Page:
What are the potential long-term economic and business effects of the massive protests sweeping Hong Kong?
Both the NFL and its adversaries pointed to the low number of blacked-out games as a reason the FCC should rule in their favor in a dispute over a regulation giving the league the power to punish fans for staying home
The U.S. has precisely the kind of robust infrastructure missing in West African countries struggling to contain the outbreak
Microsoft has given in to critics and brought back the traditional start menu that consumers will recognize from Windows 7
Gross’s success also coincided with one of the best times in history to be a bond investor
Inspired by sculptor Richard Serra, a New Jersey management consultant makes equipment that doesn't dictate how kids play
There are already kimchi and yogurt doughnuts available abroad, but Dunkin' Donuts' top chef sees fermentation coming to the U.S. menu in sandwiches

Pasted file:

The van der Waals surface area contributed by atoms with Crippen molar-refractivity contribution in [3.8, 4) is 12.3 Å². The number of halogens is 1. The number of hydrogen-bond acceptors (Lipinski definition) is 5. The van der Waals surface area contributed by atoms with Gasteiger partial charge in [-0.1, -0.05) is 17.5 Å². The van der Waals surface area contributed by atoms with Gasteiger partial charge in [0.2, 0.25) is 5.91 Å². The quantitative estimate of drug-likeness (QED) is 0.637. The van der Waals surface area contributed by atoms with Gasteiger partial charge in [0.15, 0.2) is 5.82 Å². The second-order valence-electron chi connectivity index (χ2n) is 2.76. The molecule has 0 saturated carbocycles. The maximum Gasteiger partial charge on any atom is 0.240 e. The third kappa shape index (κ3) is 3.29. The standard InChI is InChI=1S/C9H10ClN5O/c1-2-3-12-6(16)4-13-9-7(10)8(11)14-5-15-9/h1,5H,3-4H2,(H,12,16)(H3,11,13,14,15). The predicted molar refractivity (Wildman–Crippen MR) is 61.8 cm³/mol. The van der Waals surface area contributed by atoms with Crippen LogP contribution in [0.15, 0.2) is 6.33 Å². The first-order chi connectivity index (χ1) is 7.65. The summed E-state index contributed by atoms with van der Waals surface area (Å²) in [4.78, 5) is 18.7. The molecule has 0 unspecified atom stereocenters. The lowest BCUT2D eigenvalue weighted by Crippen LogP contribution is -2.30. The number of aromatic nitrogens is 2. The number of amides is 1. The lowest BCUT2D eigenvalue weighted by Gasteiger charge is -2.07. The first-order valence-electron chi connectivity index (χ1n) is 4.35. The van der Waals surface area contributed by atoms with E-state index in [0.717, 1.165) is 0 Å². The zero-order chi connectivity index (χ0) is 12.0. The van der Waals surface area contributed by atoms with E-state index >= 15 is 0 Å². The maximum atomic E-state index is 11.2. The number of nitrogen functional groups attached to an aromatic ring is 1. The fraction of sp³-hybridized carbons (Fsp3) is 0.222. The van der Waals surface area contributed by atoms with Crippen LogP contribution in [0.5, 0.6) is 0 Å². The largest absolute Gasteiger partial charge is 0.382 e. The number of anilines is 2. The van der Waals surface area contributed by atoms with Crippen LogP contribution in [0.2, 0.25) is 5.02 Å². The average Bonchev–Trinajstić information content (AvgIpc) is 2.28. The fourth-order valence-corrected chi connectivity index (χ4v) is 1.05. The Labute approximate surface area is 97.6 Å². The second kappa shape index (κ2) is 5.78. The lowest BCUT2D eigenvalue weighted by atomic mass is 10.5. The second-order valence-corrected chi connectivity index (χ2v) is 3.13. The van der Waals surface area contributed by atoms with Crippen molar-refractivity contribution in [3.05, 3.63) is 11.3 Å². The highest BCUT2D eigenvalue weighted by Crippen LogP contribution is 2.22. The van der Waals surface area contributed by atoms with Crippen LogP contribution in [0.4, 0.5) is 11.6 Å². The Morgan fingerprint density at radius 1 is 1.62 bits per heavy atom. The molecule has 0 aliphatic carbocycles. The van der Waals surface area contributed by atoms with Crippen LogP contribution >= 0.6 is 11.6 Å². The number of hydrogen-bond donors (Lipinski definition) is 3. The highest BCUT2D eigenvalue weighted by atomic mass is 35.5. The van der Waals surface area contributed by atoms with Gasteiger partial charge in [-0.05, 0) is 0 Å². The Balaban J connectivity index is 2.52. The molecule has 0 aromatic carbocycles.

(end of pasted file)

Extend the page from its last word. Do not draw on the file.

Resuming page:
Not every undergrad can afford to volunteer in Guatemala over the summer. Does recruiting global citizens diminish diversity at the bank?
Governor Jerry Brown vetoes a union-backed California bill to give franchisees more rights in fights with corporate partners
One billion credit cards in American wallets are landfill-bound. "We have reviewed more than 100 companies that are developing payment schemes that would eliminate cards altogether," says phone and card industry consultant Richard Crone, of Crone Consulting in San Carlos, Calif. Indeed, credit-card companies such as Visa and Mastercard might lose out on swipe fees if merchants are able to capitalize on direct payments from bank accounts, referred to as "decoupled debit." Cards and phone companies want so-called near field communication, a chip integrated into cards and phones that provides for contactless swipes. Paired with biometrics, such as fingerprint identification, other bygones could include a PIN number and your John Hancock.